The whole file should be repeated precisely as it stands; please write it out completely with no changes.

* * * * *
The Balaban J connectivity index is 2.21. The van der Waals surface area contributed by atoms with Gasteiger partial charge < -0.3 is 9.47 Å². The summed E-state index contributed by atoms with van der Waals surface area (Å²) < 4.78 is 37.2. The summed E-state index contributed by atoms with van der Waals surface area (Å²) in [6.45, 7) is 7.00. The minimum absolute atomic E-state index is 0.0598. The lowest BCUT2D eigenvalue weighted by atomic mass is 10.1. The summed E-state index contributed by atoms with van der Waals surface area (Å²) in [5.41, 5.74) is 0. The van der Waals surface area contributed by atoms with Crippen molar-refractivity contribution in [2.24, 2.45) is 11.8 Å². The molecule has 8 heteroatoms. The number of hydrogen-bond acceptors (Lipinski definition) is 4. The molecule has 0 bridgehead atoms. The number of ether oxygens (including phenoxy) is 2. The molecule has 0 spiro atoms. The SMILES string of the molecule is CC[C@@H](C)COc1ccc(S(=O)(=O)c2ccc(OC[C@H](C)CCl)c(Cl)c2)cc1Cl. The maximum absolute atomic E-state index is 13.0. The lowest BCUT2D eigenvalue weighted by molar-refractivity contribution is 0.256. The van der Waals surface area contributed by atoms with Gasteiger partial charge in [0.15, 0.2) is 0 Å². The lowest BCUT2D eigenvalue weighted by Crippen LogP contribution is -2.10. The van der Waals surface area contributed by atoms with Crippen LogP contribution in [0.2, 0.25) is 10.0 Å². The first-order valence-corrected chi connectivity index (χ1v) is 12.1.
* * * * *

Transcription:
The Balaban J connectivity index is 2.21. The van der Waals surface area contributed by atoms with Gasteiger partial charge < -0.3 is 9.47 Å². The summed E-state index contributed by atoms with van der Waals surface area (Å²) < 4.78 is 37.2. The summed E-state index contributed by atoms with van der Waals surface area (Å²) in [6.45, 7) is 7.00. The minimum absolute atomic E-state index is 0.0598. The lowest BCUT2D eigenvalue weighted by atomic mass is 10.1. The summed E-state index contributed by atoms with van der Waals surface area (Å²) in [5.41, 5.74) is 0. The van der Waals surface area contributed by atoms with Crippen molar-refractivity contribution in [2.24, 2.45) is 11.8 Å². The molecule has 8 heteroatoms. The number of hydrogen-bond acceptors (Lipinski definition) is 4. The molecule has 0 bridgehead atoms. The number of ether oxygens (including phenoxy) is 2. The molecule has 0 spiro atoms. The SMILES string of the molecule is CC[C@@H](C)COc1ccc(S(=O)(=O)c2ccc(OC[C@H](C)CCl)c(Cl)c2)cc1Cl. The maximum absolute atomic E-state index is 13.0. The lowest BCUT2D eigenvalue weighted by molar-refractivity contribution is 0.256. The van der Waals surface area contributed by atoms with Gasteiger partial charge in [0.15, 0.2) is 0 Å². The lowest BCUT2D eigenvalue weighted by Crippen LogP contribution is -2.10. The van der Waals surface area contributed by atoms with Crippen LogP contribution in [0.2, 0.25) is 10.0 Å². The first-order valence-corrected chi connectivity index (χ1v) is 12.1.